Many economists believe Europe is nearing recession; experts say debt deal does nothing to fix continent's long-term problems, such as unemployment, declining exports, policies that led to overextended governments
November 1, 2011
– Europe may be able to dodge a financial meltdown. It may not be able to avoid a recession.
The deal European leaders reached last week is intended to defuse the continent's debt crisis and avert a panic like the one that nearly toppled the U.S. financial system in 2008.
Skeptics caution that the agreement isn't a long-term solution to the debt crisis. Even if it were, the pact did nothing about other threats to Europe's economy: deep cuts by over-indebted governments, high unemployment, stingier bank lending and declining exports.
Many economists think Europe is nearing a recession that would harm the United States, China and other countries whose economies depend on the continent. The problems are illustrated by The Associated Press' latest quarterly Global Economy Tracker, which monitors data in 30 countries:
-- Four nations -- Italy, Spain, Britain and Norway -- reported annualized growth of less 1 percent in the April-June quarter. Economies generally must grow at least 2.5 percent a year just to keep unemployment from rising.
-- Spain had the highest unemployment among countries the AP tracked: 21.2 percent in August. It was followed by Poland's 9.4 percent.
--Greece and Italy were buckling under the weight of government debt. In Greece, those debts equaled 161 percent of national output in the January-March quarter, second to Japan's 244 percent. Italy's government debt equaled 113 percent.
Financial markets have been spooked by fears that Greece and perhaps larger countries, like Italy, would default on their debts. Banks would be stuck with huge losses on their government bond holdings.
European banks agreed last week to take a 50 percent loss on their Greek bonds. They will also set aside more money to cushion against future losses. In addition, eurozone leaders hope to strengthen their bailout fund to keep the crisis from spreading to bigger countries.
Financial markets roared their approval.
Jacob Funk Kirkegaard, a research fellow at the Peterson Institute for International Economics, says the deal helped ease fears of a catastrophe.
"We're not going to have a disorderly Greek default," he says. "We're also much less likely to have a large European bank suddenly collapse."
But analysts noted the paucity of details, wondered how many banks would adopt a voluntary 50 percent write-down on Greek bonds and questioned where the money for the enlarged bailout fund would come from. European leaders last week approached China for financial help.
Kirkegaard expects the continent to slip into a mild recession late this year or early next, though its strongest economy, Germany, may escape a downturn.
Economic growth in the 17 countries that use the euro will slow to 0.3 percent next year from 1.6 percent this year, the Organization for Economic Cooperation and Development estimated Monday. Some European economies may stop growing altogether, the organization of wealthy nations warned.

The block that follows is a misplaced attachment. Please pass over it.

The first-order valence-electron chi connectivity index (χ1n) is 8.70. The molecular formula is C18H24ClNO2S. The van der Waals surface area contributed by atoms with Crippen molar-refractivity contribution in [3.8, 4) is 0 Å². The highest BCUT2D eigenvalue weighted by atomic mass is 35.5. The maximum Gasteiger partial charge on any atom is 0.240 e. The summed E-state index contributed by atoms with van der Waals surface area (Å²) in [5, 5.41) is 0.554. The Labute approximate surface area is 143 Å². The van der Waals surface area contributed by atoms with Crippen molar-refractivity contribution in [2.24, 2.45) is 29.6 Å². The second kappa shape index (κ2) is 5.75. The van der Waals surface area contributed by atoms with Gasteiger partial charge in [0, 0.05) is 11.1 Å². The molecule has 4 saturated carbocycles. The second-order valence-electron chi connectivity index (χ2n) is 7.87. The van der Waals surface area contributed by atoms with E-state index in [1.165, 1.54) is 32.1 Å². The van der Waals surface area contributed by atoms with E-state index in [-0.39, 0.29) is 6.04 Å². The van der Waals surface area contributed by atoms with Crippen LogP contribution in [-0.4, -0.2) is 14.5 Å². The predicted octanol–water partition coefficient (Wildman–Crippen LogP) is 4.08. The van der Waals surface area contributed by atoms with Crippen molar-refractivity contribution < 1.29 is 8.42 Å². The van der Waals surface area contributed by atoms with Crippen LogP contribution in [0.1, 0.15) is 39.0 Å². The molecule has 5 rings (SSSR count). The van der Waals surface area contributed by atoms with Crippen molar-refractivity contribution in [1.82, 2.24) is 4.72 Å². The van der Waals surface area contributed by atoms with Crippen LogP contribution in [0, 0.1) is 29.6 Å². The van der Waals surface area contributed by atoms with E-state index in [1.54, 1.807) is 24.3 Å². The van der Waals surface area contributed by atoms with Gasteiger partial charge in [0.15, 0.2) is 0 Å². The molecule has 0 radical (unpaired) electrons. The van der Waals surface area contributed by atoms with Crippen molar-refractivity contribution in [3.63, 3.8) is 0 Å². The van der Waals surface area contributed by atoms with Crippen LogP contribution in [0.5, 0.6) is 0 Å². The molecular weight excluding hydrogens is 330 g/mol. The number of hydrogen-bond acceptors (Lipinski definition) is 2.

One reason for the pessimism: Smaller countries, particularly Greece, Ireland and Portugal, are slashing spending. The bigger ones are raising taxes and also cutting spending.
Italy, Europe's No. 3 economy, is carrying out a $76 billion package of spending cuts and tax increases to try to convince bond investors it won't default on its debt. Britain has imposed an austerity program that's stalled growth.
The debt crisis has shaken the confidence of those whose spending must fuel growth. Business executives and consumers seem less likely to step up purchases for new factories or SUVs.
And the prospect of having to absorb huge losses on their bond holdings has caused banks to retrench. The European Central Bank's October lending survey showed that banks cut net credit to businesses by 16 percent in the July-September quarter. The 124 surveyed banks expected even tighter credit as the year ends.
Automaker Daimler AG said last week that it saw little prospect of significant growth in Western Europe. Its French competitor Peugeot Citroen SA said it would cut 6,000 jobs because of flat demand in Europe.
The weakness has already caused pain across the Atlantic.
Jeff Fettig, CEO of U.S. appliance maker Whirlpool, said Friday that demand is tumbling in parts of Europe. Whirlpool cut its earnings estimates and said it would lay off 5,000 in North America and Europe.
The United States exported $240 billion in goods to the European Union last year -- more than twice its export total to China. U.S. companies have also sunk $2.2 trillion into long-term investments in Europe, such as factories and acquired companies. No other region comes close to drawing so much U.S. investment.
Germany has 2,200 American-owned companies. General Motors and Ford Motor Co. have divisions based there. ExxonMobil Corp., ConocoPhillips, GE, IBM, Hewlett-Packard Co., Procter & Gamble Co. and Dow Chemical Co., all generate billions in annual European sales.
Exports have accounted for 47 percent of growth since the Great Recession ended in mid-2009. That's more than twice their share after the previous three recessions.
"It is the reason Europe matters," says Steve Blitz, senior economist at ITG Investment Research.
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